Cold Mountain is based on Charles Frazier’s novel about a Confederate Army deserter who only wants to rejoin the proper, but spunky, woman he loves. He’s Jude Law and she’s Nicole Kidman. Law is outstanding even if his adventures start to feel like Dorothy’s visit to Oz. As for Kidman, she’s too modern to be a Southern belle. Near the end she’s wearing a fashionable black coat and tailored slacks as she hunts down the bad guys. She’s Annie Hall in the foothills, and it takes you out of the movie. Renee Zellweger is terrific as the farmhand who helps Kidman survive her separation from her would-be lover. The movie has stunning early scenes of Civil War battle hell, but as it meanders down the road home, it gets silly. Fortunately, Law and Zellweger keep you alert.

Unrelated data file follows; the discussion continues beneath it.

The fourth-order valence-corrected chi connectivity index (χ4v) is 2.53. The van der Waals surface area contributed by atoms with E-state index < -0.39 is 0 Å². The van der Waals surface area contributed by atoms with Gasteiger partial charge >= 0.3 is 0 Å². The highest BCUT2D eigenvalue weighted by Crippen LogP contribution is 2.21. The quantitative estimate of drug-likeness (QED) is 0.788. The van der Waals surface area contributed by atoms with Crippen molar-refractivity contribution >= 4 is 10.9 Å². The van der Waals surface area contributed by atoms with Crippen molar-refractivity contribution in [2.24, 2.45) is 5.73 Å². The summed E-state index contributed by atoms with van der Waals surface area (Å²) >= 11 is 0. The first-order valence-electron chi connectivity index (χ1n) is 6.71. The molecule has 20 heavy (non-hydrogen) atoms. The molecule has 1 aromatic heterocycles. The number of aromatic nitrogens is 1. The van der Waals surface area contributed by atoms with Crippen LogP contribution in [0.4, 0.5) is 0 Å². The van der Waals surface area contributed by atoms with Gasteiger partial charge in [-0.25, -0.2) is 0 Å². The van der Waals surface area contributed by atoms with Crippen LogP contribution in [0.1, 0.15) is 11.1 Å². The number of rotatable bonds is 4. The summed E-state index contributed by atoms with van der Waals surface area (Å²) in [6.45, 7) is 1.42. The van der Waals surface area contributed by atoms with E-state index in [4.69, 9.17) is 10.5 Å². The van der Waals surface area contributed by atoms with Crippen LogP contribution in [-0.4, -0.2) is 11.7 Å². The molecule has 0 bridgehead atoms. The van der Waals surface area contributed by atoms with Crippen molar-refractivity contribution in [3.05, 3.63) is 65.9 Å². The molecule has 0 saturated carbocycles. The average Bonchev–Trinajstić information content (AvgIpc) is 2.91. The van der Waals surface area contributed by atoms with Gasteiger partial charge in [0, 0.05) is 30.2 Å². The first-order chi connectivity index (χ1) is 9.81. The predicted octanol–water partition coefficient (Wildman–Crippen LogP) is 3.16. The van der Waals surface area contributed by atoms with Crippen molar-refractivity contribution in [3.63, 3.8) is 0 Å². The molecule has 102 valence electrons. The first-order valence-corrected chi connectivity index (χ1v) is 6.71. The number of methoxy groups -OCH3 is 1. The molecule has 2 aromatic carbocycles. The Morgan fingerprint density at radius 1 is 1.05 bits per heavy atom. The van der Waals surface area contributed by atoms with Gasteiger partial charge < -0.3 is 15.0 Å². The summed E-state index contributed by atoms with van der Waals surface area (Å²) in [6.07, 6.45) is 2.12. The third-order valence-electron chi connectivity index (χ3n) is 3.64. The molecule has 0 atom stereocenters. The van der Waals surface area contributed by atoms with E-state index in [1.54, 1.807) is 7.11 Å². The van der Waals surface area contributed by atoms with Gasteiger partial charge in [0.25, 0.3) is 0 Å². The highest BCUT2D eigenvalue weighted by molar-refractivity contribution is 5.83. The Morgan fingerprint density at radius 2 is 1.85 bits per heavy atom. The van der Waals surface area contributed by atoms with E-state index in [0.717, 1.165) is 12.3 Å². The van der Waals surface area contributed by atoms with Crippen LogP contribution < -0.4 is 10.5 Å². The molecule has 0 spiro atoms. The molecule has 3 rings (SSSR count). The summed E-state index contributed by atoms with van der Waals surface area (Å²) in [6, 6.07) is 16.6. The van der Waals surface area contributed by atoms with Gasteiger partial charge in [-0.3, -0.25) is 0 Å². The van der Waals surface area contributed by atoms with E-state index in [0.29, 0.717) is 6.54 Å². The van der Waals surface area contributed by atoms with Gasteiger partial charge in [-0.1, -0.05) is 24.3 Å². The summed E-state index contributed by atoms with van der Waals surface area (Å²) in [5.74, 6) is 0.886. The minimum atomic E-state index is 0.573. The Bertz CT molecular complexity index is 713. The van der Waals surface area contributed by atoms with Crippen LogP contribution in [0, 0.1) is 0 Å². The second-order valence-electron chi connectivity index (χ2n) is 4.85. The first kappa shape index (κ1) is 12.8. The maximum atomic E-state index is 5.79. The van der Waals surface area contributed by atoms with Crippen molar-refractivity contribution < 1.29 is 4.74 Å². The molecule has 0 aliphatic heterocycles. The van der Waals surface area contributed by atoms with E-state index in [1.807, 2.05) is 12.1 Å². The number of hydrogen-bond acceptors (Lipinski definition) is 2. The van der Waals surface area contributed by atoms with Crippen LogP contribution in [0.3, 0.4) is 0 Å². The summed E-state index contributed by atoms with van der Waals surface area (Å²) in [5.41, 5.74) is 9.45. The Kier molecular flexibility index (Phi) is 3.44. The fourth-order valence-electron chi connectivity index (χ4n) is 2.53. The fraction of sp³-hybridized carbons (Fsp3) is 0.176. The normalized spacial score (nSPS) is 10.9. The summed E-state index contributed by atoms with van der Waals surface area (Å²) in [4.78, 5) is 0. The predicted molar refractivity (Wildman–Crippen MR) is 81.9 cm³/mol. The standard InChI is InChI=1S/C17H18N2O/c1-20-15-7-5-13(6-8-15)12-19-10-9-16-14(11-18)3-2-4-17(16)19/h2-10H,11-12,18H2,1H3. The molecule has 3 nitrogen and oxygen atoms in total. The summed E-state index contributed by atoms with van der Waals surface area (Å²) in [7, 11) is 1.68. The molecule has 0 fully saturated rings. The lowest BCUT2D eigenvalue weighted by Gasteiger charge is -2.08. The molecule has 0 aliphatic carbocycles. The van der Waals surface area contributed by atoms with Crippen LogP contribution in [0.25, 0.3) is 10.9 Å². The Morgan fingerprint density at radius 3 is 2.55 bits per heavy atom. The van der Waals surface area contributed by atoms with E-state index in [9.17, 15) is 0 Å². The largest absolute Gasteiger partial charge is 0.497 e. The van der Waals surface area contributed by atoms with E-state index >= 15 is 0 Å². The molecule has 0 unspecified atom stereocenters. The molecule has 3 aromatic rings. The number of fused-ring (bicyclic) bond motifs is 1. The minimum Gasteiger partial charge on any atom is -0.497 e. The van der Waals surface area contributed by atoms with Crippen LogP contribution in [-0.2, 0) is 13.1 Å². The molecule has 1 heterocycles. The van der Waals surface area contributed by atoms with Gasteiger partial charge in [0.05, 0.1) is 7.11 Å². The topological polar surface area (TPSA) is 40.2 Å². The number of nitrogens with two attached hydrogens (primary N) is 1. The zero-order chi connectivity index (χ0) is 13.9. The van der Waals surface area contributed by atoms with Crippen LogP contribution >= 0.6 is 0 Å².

Big Fish and In America are quirky entries in the holiday showcase. Big Fish is enjoyable in that garish circus way that director Tim Burton does so well. There’s also a deep well of emotionalism in the movie that is never forced. The story is about a young man (Billy Crudup) who is hoping to learn some truths about his dying father (Albert Finney) by retracing stories and myths his father told him about himself. Ewan McGregor is the father as a young man. The three actors are top-notch and also enjoy Helena Bonham Carter, Jessica Lange, Alison Lohman, Steve Buscemi, and Robert Guillaume in supporting parts. The movie has Crudup exploring a past that takes him on delightful encounters with odd folks of every stripe.